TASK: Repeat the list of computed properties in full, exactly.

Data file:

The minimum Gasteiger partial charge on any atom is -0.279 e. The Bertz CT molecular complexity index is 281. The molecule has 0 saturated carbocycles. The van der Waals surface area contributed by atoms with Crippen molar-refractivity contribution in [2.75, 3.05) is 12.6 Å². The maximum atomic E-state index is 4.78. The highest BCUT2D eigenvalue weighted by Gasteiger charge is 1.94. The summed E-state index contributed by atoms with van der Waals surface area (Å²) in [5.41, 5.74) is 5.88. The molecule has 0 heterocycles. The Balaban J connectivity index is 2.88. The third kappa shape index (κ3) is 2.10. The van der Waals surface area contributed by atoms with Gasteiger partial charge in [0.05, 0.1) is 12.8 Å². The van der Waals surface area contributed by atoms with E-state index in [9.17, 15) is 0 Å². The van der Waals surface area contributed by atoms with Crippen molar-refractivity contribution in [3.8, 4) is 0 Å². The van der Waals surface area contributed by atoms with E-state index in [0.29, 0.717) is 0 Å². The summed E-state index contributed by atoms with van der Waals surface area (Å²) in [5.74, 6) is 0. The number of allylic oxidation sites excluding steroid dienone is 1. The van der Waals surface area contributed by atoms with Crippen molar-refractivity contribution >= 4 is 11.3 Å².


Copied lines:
The minimum Gasteiger partial charge on any atom is -0.279 e. The Bertz CT molecular complexity index is 281. The molecule has 0 saturated carbocycles. The van der Waals surface area contributed by atoms with Crippen molar-refractivity contribution in [2.75, 3.05) is 12.6 Å². The maximum atomic E-state index is 4.78. The highest BCUT2D eigenvalue weighted by Gasteiger charge is 1.94. The summed E-state index contributed by atoms with van der Waals surface area (Å²) in [5.41, 5.74) is 5.88. The molecule has 0 heterocycles. The Balaban J connectivity index is 2.88. The third kappa shape index (κ3) is 2.10. The van der Waals surface area contributed by atoms with Gasteiger partial charge in [0.05, 0.1) is 12.8 Å². The van der Waals surface area contributed by atoms with E-state index in [9.17, 15) is 0 Å². The van der Waals surface area contributed by atoms with Crippen molar-refractivity contribution in [3.8, 4) is 0 Å². The van der Waals surface area contributed by atoms with E-state index in [0.29, 0.717) is 0 Å². The summed E-state index contributed by atoms with van der Waals surface area (Å²) in [5.74, 6) is 0. The number of allylic oxidation sites excluding steroid dienone is 1. The van der Waals surface area contributed by atoms with Crippen molar-refractivity contribution >= 4 is 11.3 Å².